My Photo

« Double Standards | Main | Quote Of The Day »

September 02, 2007

TrackBack

TrackBack URL for this entry:
http://www.typepad.com/services/trackback/6a00d834515c2369e200e54ed6114b8833

Listed below are links to weblogs that reference A Clarifying Month:

Comments

Nice graphs.
I notice that seasonal variation hides the actual secular trend.
Please do a year-to-year comparison graph to make clear the fact that civilian deaths are much higher this year than last year at this time.

"As for me, I'm still reserving final judgment on the current counterinsurgency strategy until year end."

We're all astonished by this shocking turn of events.

"Please do a year-to-year comparison graph to make clear the fact that civilian deaths are much higher this year than last year at this time."

Like this one?

As for me, I'm reserving judgment until sometime in 2011.

By that time, it will have been 50 years since we got involved in Vietnam, which is enough time to have some perspective on that war.

I'll let you know about Iraq sometime in 2050.

Until then, keep plugging away, guys! Keep showing the same grit and resolve that I show by supporting you indefinitely!

Here:

[...] But figures provided to The New York Times by an Interior Ministry official who asked to remain anonymous indicated that 2,318 civilians died violently in the country in August, compared with 1,980 in July.
Regardless, anyone who cares about stats should remember how the military spent the entire Vietnam War to "prove" that we were winning at every moment in time.

The only thing that matters is is there an Iraqi government that's generally recognized as non-sectarian, legitimate, representative, and at least semi-competent, by Sunnis, Shia, and Kurds alike?

Until the answer is, if not "yes," at least "it's clearly headed in that direction," then one can diddle around with any numbers one likes, to one's heart's content, and it's all dust in the wind.

Anyone who believes they're meaningful measures of anything worth measuring, is fooling themselves. Again.

"They tried to start a civil war, and it's still working in parts of Baghdad." Observations like this fascinate me, in the context of an overall optimistic assessment. I find it hard to imagine saying the same about a civil war in some parts of Washington DC, or London, or Berlin, but then maybe that's just failure of imagination on my part.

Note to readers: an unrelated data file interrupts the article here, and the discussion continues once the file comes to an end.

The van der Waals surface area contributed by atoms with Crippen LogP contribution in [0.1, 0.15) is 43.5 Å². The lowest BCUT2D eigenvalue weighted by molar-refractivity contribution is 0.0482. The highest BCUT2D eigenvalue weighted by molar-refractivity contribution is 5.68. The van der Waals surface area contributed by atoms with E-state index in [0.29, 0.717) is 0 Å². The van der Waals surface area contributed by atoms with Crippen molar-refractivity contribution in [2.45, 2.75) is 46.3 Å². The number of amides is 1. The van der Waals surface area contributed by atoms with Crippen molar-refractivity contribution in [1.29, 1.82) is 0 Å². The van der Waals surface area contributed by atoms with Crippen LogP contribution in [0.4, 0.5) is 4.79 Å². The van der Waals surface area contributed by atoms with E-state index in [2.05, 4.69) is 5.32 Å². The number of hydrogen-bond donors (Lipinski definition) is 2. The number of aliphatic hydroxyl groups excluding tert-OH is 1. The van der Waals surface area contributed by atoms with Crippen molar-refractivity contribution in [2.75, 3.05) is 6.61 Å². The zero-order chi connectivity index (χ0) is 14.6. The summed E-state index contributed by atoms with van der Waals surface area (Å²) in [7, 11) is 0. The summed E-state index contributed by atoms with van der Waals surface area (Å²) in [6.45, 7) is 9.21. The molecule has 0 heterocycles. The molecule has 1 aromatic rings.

In the meantime, of course, electricity production is done, more Iraqis are fleeing, and the US is openly announcing its plan to overthrow the government we used to claim represented the democratic will of the people. But none of this calls for more than patience.

Gary nails it, though, in his best big-picture fashion.

Iraq isn't at peace, and doesn't have security or liberty. Iraq has no more peace, liberty, or security than it did a year ago, or the year before that, or...all the way back to when we overthrew Hussein.

It's easy to lose track of this in the moment, but suppose that we were able to send back a full set of reports on the condition of Iraq this month to September 2002. Would anyone want to be arguing that this is what we'd consider a successful and desirable state of affairs for the country? If you could know, say, only the state of Iraq in September 2002, and September 2004, and now, would you say "This is a country on the road to the sort of secular, prosperous, free society we value in the West"?

I find it hard to understand that there are still people claiming "we" are making progress in Iraq. People have been saying that for 5 years now and it has been a lie every time. How can you stand to make these kinds of pre-debunked claims bd?

I am interested in your comment that al Qaeda is responsible for the attack that killed 500 or so Yezidis. I was not aware that anyone had been caught or tried for that crime, or really that it was clear that one group or another did it, by any standard of evidence. Perhaps some Kurds did it, taking advantage of the general disorder to get rid of a minority group in their territory. Perhaps some Shi'ites did it, to try to destabilize the fairly stable Kurdish controlled region. Either of these groups would have ample motivation to blame such an act on al Qaeda.

In fact, the same is true about much of your attribution of responsibility. I know it is the Army's job to tell the press that all, or almost all, the violence in Iraq is due to al Qaeda; they're who we're supposed to be fighting in the War on Terror, so it better be them we're fighting or we've screwed up somewhere. But just because the Army says it's true, doesn't make it true. I'm curious if you have any other evidence for your statement that al Qaeda remains public enemy number one.

Let's say we "stay the course" with BushCo. To all appearances, our War Party leaders are sidling up to the idea that for things to improve, they'll have to install a Sunni strongman to re-establish civil order, so that electricity and water can come back, and so that the oil can flow efficiently through Halliburton's hands. And the strongman needs to be a secularist, who might be able to twist and force Iraq into some semblance of a secular state.

So if they succeed in this endeavor, by 2010 or so Iraq will become a fractured nation ruled by a brutal and unscrupulous Sunni strongman, a secularist, armed and supported by the United States, who serves as a regional counter-weight to Iran.

Haven't I seen this movie before?
It seems familiar somehow.

....you can also see the trends since the Golden Mosque bombing in February 2006, where al Qaeda successfully triggered an upswing in sectarian violence. They tried to start a civil war, and it's still working in parts of Baghdad.